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Answers from vets about your dog:

What Vaccinations Does My Adult Dog Need?

Reviewed by Peter Kintzer DVM, DACVIM on Tuesday, April 15, 2014
Posted March 14, 2014 in Dog Checkups & Preventive Care

Dog being silly

Veterinary science, in conjunction with industry, has done a great job developing vaccines that are very safe and effective preventive measures. Vaccines keep your dog protected from serious infectious diseases. Diseases that, just a few years ago, were epidemics are now less common. It's not just a matter of more vaccines but also better vaccines that are more specific, provide longer protection, and allow your veterinarian to make recommendations appropriate for your pet.

Not all dogs need to be vaccinated for all diseases all the time. There are two general groupings of vaccinations: those that target “core” diseases and those that target “non-core” diseases.

Core vaccinations
Core vaccinations prevent diseases that are extremely widespread in their distribution and are easily transmitted. These diseases are commonly fatal or extremely difficult to treat effectively. One core disease—rabies, can be transmitted to humans with potentially deadly results. In summary, core diseases are the more contagious and severe diseases.

Core vaccines provide long term immunity, making yearly vaccination unnecessary. Core vaccines include:

Historically, these vaccines were recommended yearly but this is no longer the case. Duration of immunity from these vaccines has been proven to be at least 3 years. Rabies vaccines are sometimes administered more often based on state and provincial regulations. While not all vaccines carry a label that indicates they are effective for 3 years, current recommendations for core vaccines are that after the completion of an initial series, dogs should be revaccinated every 3 years.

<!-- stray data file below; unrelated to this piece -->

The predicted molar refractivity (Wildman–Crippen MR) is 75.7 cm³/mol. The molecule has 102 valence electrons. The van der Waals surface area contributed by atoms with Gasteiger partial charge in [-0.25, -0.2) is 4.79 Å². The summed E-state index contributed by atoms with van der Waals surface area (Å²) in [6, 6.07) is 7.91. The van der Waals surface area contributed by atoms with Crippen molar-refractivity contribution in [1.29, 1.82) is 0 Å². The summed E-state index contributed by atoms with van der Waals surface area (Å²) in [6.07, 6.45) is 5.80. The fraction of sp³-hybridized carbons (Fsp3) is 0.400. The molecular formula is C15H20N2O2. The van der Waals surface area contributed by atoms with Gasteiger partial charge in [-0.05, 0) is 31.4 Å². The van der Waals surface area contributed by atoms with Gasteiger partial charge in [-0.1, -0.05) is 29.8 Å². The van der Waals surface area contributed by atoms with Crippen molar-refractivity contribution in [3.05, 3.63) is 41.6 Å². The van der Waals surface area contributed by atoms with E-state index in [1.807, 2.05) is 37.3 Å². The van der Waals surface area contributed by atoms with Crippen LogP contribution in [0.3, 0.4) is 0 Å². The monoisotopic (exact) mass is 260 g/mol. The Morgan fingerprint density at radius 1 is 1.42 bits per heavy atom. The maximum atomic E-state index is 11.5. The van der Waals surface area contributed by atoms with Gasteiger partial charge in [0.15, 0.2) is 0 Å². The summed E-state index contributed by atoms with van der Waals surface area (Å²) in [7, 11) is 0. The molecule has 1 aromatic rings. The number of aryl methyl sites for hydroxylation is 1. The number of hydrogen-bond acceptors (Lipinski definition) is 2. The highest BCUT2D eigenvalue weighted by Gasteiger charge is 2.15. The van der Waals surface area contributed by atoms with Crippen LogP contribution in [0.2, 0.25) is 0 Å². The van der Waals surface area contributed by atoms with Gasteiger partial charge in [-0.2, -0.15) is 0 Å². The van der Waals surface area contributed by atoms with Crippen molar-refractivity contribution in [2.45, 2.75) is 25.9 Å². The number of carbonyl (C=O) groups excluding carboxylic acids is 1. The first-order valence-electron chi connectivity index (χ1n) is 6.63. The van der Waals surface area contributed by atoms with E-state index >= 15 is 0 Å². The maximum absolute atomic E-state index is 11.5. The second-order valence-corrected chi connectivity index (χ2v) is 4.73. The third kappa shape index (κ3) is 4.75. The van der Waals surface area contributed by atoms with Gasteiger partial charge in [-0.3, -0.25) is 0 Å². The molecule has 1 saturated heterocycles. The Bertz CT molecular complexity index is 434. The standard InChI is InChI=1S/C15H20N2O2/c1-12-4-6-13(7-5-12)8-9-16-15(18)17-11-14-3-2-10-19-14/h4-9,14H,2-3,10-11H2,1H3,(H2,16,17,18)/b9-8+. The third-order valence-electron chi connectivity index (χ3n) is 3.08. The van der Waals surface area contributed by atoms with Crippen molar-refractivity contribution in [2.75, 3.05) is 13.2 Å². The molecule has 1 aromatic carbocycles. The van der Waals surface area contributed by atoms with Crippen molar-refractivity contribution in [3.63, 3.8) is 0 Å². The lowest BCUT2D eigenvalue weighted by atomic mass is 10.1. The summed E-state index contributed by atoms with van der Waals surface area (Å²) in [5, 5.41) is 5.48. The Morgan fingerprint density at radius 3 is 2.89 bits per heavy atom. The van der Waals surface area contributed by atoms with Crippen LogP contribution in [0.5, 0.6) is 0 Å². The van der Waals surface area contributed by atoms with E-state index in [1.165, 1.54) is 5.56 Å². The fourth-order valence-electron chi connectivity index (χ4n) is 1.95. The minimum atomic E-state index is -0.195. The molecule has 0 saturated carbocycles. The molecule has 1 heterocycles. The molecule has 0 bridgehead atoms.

Non-core vaccinations
Non-core vaccines protect against diseases that do not meet the core vaccine description. While all dogs are at risk for core diseases and must be vaccinated--risk of exposure, likelihood of infection, and severity of disease should be evaluated when making non-core vaccine recommendations. The indication for these vaccines should be based on a risk assessment that looks at local and regional incidence of the disease. The risk assessment should also take lifestyle into consideration. Non-core vaccinations may include:

These vaccines generally provide a shorter length of protective immunity, and dogs that are at risk for infection should be vaccinated every year.

How can you determine your dog’s risk of infection?
[Editor's Note: Having a conversation with your veterinarian is the number one way you can determine your dog's risk factors and which vaccines are recommended.]

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Mike has more than 35 years of experience in companion animal veterinary practice and is a valued member of IDEXX’s Pet Health Network team since 2013.